The ever smiling local charter flight manager here on the left was saluting each boarding passenger.
In an ATR-72, Row 7 is undoubtedly the best for turboprop addicts. This is where you get the best of the mellow noise of its engines and realize from their healthy vibrations that you are in a real aircraft, not one of these soundproofed oversized waiting rooms where half the passenger can't even realize that they are aloft, because they are so far from any engine and window, and the other half lowers the window shades because they do not want to realize that they are aloft. You also get a chance to wonder what happens if the propeller breaks apart.
A view of the cabin from the rear.
The FA reminds here to the passengers sitting at Row 1 that they are at an emergency exit and provides them the usual information sheet on what could be expected from them. All that was usual business.
The safety sheet, both sides
Another view of the rear of the aircraft. Note the girl who saw me take the picture and made the V sign that they all love to do in the Far-East.
The seat pitch: it had not grown in three days and neither had I.
That picture was not easy to take: the FA on her jumpseat in the front, her back to the door leading to the hold and facing the aisle.
I took these two pictures when boarding the next flight: up front, there are two seats facing each other on the right, and a narrow cupboard on the left from which the jumpseat can be slid in position.
A consequence of that pre-assignment of the seats was that I was alone not being fully happy with my seat. I quickly realized that my neighbors at seats 7B and 7D were travelling together, and proposed to them to exchange seats 7B-7C, which they accepted with gratitude. It did not get me any closer to a window, but it improved my aviation karma.
Distribution of the meal: this time, the FAs did not unwrap them, and I understood why it was taking so much time on the way in: the film was not easy to tear.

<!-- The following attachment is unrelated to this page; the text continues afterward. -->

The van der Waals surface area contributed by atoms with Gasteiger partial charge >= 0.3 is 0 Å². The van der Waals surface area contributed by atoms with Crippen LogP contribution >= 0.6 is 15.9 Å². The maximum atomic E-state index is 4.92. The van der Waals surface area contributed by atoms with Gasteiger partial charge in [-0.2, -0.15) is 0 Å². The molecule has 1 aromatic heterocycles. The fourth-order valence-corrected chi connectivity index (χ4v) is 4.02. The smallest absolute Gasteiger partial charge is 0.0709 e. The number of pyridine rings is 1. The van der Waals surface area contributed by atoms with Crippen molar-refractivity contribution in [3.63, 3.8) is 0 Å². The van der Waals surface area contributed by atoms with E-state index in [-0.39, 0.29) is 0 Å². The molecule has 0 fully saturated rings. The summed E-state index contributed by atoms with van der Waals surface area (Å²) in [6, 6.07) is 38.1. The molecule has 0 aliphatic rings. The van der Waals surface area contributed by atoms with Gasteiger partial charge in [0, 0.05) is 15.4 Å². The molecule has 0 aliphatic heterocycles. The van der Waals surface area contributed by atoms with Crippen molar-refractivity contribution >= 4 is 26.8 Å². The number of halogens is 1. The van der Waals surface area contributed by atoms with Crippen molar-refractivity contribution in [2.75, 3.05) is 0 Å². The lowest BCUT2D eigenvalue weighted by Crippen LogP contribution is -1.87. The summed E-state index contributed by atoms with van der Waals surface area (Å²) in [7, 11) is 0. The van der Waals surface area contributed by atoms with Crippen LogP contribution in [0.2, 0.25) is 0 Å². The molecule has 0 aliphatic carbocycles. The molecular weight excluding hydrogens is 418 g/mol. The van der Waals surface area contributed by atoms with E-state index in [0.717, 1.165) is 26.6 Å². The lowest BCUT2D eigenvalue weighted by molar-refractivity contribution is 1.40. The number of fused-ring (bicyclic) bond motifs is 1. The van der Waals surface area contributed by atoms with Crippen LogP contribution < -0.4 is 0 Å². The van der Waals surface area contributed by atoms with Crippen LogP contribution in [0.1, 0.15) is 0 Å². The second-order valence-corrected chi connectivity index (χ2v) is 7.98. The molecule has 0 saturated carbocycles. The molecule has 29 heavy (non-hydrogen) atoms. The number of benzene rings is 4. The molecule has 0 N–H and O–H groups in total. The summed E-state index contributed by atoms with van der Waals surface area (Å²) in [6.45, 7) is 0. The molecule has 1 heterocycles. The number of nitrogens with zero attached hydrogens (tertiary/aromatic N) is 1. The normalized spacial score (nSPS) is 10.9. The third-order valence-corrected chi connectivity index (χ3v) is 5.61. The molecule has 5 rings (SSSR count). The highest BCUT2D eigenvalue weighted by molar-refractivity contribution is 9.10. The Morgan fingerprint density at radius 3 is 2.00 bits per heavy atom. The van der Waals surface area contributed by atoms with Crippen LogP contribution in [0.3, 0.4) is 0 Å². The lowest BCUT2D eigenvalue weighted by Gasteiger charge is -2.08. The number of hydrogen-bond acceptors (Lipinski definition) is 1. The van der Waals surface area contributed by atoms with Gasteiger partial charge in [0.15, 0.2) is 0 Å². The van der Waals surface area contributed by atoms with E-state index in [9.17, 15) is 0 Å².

Once unwrapped and turned around, this was the content, quiet similar to that of the other flight. There were two sandwiches, with a lot less mayo and a lot more meat (but less than what you believe: the Japanese are champions in the art of putting all the ham on the side of the sandwich to make believe there is a lot of it). A cup of coffee came soon afterwards and I found it nearly decent (coffee on Taiwanese domestic flights was always shamefully bad).
I wanted to start my FR in the plane, but a FA quickly came up to remind me that using a laptop was forbidden. Yes, it was an international flight, but we were flying too low and the rules then were that using any electronic equipment on board a Taiwanese aircraft was banned on domestic flights or below 10,000 ft, a probable leftover of the fear of Chinese military spying. This rule appears to have been relaxed since, according to FRs on a day trip to LZN during the 2013 Christmas break by frwstar2, to the standard ban during takeoff and landing only. It was a pain, but the surveillance by the FAs was usually lax.
Landing in HUN, and the brightly lit aircraft in a dark night.
The hand luggage was systematically X-rayed by customs, but not hand searched. But before that, there was the immigration check.
The immigration officer took my passport (and resident card) with a neutral expression, and returned it decorated with a second stamp of Hualien, with a shining smile on her face. No, not for me only; I saw her process two Taiwanese before me: all passengers were welcomed with the same smile.
I would not compare with the border crossing of any other country, including my own, but I did take the time to tell her supervisor, who was standing a few meters away, my pleasure of being greeted with way each time I was coming home in Taiwan.
My remembrance of landing in Taiwan has always been the immigration officer's smile.
Ishigaki - ISG
Hualien - HUN
The flight was strictly on time this time. A demerit for the non changeable pre-assigned seat, a bonus point for the meal which I found slightly better than on the other flight, and a bonus for the smiling FA on her jumpseat.
ISG was due to close one year later, and had next to zero international traffic. In that perspective, it provided quite decent services, with souvenir shops geared to the domestic Japanese holiday maker. No internet access, no services other than clean toilets, once in the international airside section, but how could it be otherwise?
HUN also has zero shops airside, and only a café landside as I recall, but its international traffic was equally next to zero. The terminal is dramatically oversized, which means that seating is plentiful and noise minimal. To my taste, it is actually the most beautiful terminal I patronized in Taiwan. And of course, there was the welcoming smile at the immigration, but could it be otherwise?